A massive, 511-page report on Proposition 8 underwritten by The LGBT Mentoring Project has been released. It's very easy for people to read the entire report, or just a section. The goal of the report was to learn about winning future ballot measures on same-sex marriage.
Before you read any of it, you will want to watch the short video by the report's author, Dave Fleischer.
Watch it, AFTER THE JUMP...
Fleischer also writes about the study in the L.A. Times. Here's part of it:
The lesson: It's not enough to make the case for same-sex marriage. It's also important to arm voters — particularly parents — against an inevitable propaganda attack. And it's crucial to rebut lies so parents don't panic.
Another misconception was that those who voted for Proposition 8 were motivated by hate. This does not describe most of the 687,000 who changed their minds in the closing weeks. After all, they supported same-sex marriage before the opposition peeled them away. Yes, they turned out to be susceptible to an appeal based on anti-gay prejudice. But they were frightened by misinformation. No on 8's one TV ad that directly responded to the fear-mongering helped assuage some of the fear, but it was too little, too late.
One final false assumption by same-sex marriage supporters was that the election was so close that it will be easy to pass same-sex marriage the next time out.
It's true that the official election results — 52% to 48% — appeared quite close. But the truth is more complicated. The data we analyzed show that the No on 8 campaign benefitted from voter confusion.
Polling suggests that half a million people who opposed same-sex marriage mistakenly voted against the proposition. They were confused by the idea that a "no" vote was actually a vote for gay marriage. This "wrong-way voting" affected both sides, but overwhelmingly it helped the "no" side. Our analysis suggests that the division among California voters on same-sex marriage at the time of Proposition 8 was actually 54% to 46% — not so close. We are actually 1 million votes away from being able to reverse Proposition 8.
In light of the new report, Equality California contacted Towleroad yesterday to let us know what it has been doing since Prop 8 passed to get the state ready to go back to the ballot for marriage equality. Here's what they told us.
Many of these efforts around marriage are being carried out by Let California Ring. Let California Ring is a coalition-led 501c3 public education campaign hosted by the Equality California Institute. Here’s what we are doing now:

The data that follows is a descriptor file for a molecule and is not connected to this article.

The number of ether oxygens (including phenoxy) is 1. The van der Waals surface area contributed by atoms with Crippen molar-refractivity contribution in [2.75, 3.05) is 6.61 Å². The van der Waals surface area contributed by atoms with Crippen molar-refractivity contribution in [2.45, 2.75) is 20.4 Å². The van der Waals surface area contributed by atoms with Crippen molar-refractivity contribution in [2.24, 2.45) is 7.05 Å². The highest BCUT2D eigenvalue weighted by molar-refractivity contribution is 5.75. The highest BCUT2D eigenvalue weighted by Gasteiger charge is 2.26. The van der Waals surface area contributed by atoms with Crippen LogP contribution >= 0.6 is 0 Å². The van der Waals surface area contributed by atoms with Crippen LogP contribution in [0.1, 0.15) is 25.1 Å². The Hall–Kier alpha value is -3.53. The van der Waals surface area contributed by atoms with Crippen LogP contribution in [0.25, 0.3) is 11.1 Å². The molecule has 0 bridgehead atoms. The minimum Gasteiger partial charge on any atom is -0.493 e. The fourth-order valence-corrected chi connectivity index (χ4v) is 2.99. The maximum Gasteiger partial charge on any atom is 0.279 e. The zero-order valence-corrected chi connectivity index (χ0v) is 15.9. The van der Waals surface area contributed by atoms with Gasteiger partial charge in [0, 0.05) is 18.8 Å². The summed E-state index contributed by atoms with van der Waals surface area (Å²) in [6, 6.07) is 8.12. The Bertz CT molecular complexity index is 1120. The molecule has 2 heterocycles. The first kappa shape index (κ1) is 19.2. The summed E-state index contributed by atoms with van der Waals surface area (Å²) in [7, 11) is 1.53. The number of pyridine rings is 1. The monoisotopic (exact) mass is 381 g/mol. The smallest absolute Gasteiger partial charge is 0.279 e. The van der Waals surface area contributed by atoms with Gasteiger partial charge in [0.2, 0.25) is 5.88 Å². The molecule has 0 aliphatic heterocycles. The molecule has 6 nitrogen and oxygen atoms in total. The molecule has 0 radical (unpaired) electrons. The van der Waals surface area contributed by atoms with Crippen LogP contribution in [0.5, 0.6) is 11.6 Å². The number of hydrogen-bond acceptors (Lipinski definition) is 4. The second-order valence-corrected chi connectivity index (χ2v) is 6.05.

— We have field organizers stationed across the state. Each week they and our thousands of volunteers are doing phone banks, door-to-door canvasses and in-person outreach to build support for marriage equality and to grow our volunteer team. Our field program has had over 900,000 conversations about equality across the state in a little over a year.— Let California Ring currently has three committees:
* LCR’s messaging committee is working with a consultant -- Storefront Political Media -- to craft and test the most effective messages possible to move people to support marriage equality.
* A committee that includes the Jordan Rustin Coalition and HONOR Fund will soon be conducting pilot campaigns in Latino and African-American communities. These pilot campaigns will rely largely on door-to-door canvassing in order to test messages and approaches. LCR is also working with API Equality in Los Angeles and San Francisco on research efforts.
* LCR’s family committee is launching a statewide Speakers’ Bureau through which married same-sex couples will share their stories and build support in their communities.
— We are collaborating with California Faith for Equality on messaging around faith issues. We’re also collaborating to mobilize volunteers from progressive churches, organize Catholics and make the case for marriage equality in mainstream Christian denominations.
— Along with Freedom to Marry, GLAAD and Third Way, we are working on psychographic research on the issue of teaching same-sex marriage in schools. We’re partnering with groups focused on LGBT family and youth issues, s